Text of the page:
It looks like you are using an out of date browser.
Please update your browser in order to use this website.

News  › 
Blogs and Opinion Traffickers’ means of control are more subtle than you may think

Traffickers’ means of control are more subtle than you may think

You may have seen Hope for Justice’s Christmas campaign video ‘Give Them Hope’. It focuses on Emer, a young woman forced into sexual exploitation by her trafficker, alienated from her loved ones. Rather than having a festive dinner with her friends and family, she finds herself under the control of another person. It is a situation which entirely dismisses her freedom and her dignity. Tragically, it is one which we see far too often.  


When hearing the words slavery and human trafficking, we may be tempted to think of images of chains and locked doors. Yet, stories such as Emer’s demonstrate that the external signs and visuals of human trafficking and slavery can be more subtle than we think. Entrapment and coercion can come from less stereotypically spectacular sources. Indeed, the frontline staff at Hope for Justice regularly work on trafficking and slavery cases just like the fictionalised presentation in our film.

Gaining the victim’s trust 


One method in trafficking that we see in the film – used in particular for trafficking young girls and women – is the use of what is sometimes referred to as the “lover boy” method. This method begins by the trafficker winning the trust and affections of the ‘girlfriend’. This could be through showering them with gifts or expensive experiences, usually ones which will target the ‘girlfriend’s’ vulnerabilities: their appearance, their loneliness, their sense of self-worth, amongst other aspects.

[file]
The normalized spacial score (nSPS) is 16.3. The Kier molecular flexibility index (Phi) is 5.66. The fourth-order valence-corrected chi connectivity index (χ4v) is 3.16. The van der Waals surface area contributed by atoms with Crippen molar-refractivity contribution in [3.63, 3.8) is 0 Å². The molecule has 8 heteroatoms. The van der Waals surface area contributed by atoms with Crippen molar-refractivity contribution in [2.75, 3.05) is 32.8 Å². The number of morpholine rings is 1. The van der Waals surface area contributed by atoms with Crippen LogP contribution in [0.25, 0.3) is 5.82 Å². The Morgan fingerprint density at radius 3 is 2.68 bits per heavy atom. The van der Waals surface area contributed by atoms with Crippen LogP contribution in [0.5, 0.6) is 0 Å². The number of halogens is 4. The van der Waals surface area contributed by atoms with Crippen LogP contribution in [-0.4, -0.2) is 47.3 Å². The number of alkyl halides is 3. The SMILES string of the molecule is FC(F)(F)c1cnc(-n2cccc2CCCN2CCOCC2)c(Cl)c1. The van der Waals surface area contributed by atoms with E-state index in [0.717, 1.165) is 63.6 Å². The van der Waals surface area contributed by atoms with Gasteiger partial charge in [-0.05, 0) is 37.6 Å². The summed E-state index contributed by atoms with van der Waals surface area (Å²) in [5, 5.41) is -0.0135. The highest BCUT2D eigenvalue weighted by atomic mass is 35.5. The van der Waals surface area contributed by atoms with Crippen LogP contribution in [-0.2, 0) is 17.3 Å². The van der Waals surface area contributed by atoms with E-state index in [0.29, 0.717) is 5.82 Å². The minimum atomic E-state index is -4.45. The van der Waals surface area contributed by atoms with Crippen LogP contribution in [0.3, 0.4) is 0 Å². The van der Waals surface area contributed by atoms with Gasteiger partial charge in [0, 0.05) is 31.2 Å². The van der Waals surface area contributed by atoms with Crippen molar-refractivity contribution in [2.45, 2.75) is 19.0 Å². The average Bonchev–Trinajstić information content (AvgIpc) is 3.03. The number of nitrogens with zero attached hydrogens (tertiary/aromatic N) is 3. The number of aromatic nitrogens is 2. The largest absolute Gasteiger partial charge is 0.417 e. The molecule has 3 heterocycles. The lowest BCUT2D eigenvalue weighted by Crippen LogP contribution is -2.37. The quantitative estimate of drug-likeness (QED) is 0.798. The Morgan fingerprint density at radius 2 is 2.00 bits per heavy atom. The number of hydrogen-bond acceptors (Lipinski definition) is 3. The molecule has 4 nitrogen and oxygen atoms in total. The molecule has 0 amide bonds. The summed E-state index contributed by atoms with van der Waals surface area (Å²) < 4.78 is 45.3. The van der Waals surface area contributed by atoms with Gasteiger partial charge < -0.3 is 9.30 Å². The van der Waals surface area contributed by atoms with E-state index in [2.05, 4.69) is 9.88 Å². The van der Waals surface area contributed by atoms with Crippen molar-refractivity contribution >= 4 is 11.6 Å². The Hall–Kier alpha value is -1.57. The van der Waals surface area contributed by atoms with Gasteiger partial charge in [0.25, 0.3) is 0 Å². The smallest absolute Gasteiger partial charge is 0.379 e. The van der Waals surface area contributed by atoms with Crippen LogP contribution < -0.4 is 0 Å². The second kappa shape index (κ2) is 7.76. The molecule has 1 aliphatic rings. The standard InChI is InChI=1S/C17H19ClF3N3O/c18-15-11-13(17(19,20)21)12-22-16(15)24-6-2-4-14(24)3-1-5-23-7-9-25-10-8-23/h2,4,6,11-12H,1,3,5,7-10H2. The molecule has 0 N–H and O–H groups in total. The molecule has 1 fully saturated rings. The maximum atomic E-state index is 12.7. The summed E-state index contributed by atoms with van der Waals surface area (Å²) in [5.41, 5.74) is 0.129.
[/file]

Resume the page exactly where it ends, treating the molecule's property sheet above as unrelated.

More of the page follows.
This is part of a gradual process by which the exploiter establishes control and power over the “girlfriend”. The gifts and expressions of affection later dry up and the dynamic becomes more explicitly exploitative. These initial offerings and the trust established are used to blackmail and coerce the girlfriend into sexual servitude. This can also result in the victim being ‘sold on’ to other perpetrators and exploiters. The seemingly affectionate touch from Emer’s captor at the end of the video is a token of this method. It is a sign of the initial trust and affection established to control and coerce her into a cycle of exploitation.  


Methods of control 


 The frequently asked question posed in relation to cases like Emer’s goes something like this:

“Why don’t they just leave? There is nothing physically stopping them leaving.”  


This question underestimates the extent of control wielded by a trafficker and the methods used to establish and maintain it.  


Examples of measures used by traffickers are numerous and sophisticated. Many can restrict a person in fundamental and instrumental ways, acting as figurative chains in lieu of physical ones. For example, victims of trafficking can have their passports and documents seized, restricting their movement. Traffickers also force a victim to open a bank account to then take control of it and restrict the victim’s access. This gives them total financial dominance over the individual. In the case of a victim trafficked by their “lover boy” captor, the trafficker can also claim that the victim is now in their debt from the gifts they offered. This results in forced labour to pay back the debt. Debt repayment is a common trend outside of the “lover boy” method, where traffickers will subject their victims to debt bondage, making it near impossible for them to pay it off in full.